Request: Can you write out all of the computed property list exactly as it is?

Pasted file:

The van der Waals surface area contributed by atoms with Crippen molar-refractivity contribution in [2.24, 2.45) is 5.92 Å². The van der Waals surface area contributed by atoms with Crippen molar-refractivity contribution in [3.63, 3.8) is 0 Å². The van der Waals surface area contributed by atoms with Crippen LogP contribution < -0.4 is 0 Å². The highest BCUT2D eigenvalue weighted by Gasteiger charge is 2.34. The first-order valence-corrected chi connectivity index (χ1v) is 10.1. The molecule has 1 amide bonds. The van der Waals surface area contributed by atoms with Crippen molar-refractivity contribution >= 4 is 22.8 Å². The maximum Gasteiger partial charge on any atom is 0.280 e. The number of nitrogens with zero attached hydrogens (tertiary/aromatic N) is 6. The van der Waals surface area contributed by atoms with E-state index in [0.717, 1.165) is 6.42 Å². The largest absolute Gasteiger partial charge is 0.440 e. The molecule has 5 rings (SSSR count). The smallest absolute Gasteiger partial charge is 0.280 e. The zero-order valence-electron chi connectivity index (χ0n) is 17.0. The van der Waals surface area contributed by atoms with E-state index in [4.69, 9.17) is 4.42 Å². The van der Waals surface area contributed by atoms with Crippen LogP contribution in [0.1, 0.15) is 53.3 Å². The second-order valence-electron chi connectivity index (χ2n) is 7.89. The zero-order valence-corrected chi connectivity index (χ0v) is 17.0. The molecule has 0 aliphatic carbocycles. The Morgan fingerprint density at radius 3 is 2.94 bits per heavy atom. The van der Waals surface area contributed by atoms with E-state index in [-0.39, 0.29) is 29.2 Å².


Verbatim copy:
The van der Waals surface area contributed by atoms with Crippen molar-refractivity contribution in [2.24, 2.45) is 5.92 Å². The van der Waals surface area contributed by atoms with Crippen molar-refractivity contribution in [3.63, 3.8) is 0 Å². The van der Waals surface area contributed by atoms with Crippen LogP contribution < -0.4 is 0 Å². The highest BCUT2D eigenvalue weighted by Gasteiger charge is 2.34. The first-order valence-corrected chi connectivity index (χ1v) is 10.1. The molecule has 1 amide bonds. The van der Waals surface area contributed by atoms with Crippen molar-refractivity contribution >= 4 is 22.8 Å². The maximum Gasteiger partial charge on any atom is 0.280 e. The number of nitrogens with zero attached hydrogens (tertiary/aromatic N) is 6. The van der Waals surface area contributed by atoms with E-state index in [0.717, 1.165) is 6.42 Å². The largest absolute Gasteiger partial charge is 0.440 e. The molecule has 5 rings (SSSR count). The smallest absolute Gasteiger partial charge is 0.280 e. The zero-order valence-electron chi connectivity index (χ0n) is 17.0. The van der Waals surface area contributed by atoms with E-state index in [4.69, 9.17) is 4.42 Å². The van der Waals surface area contributed by atoms with Crippen LogP contribution in [0.1, 0.15) is 53.3 Å². The second-order valence-electron chi connectivity index (χ2n) is 7.89. The zero-order valence-corrected chi connectivity index (χ0v) is 17.0. The molecule has 0 aliphatic carbocycles. The Morgan fingerprint density at radius 3 is 2.94 bits per heavy atom. The van der Waals surface area contributed by atoms with E-state index in [-0.39, 0.29) is 29.2 Å².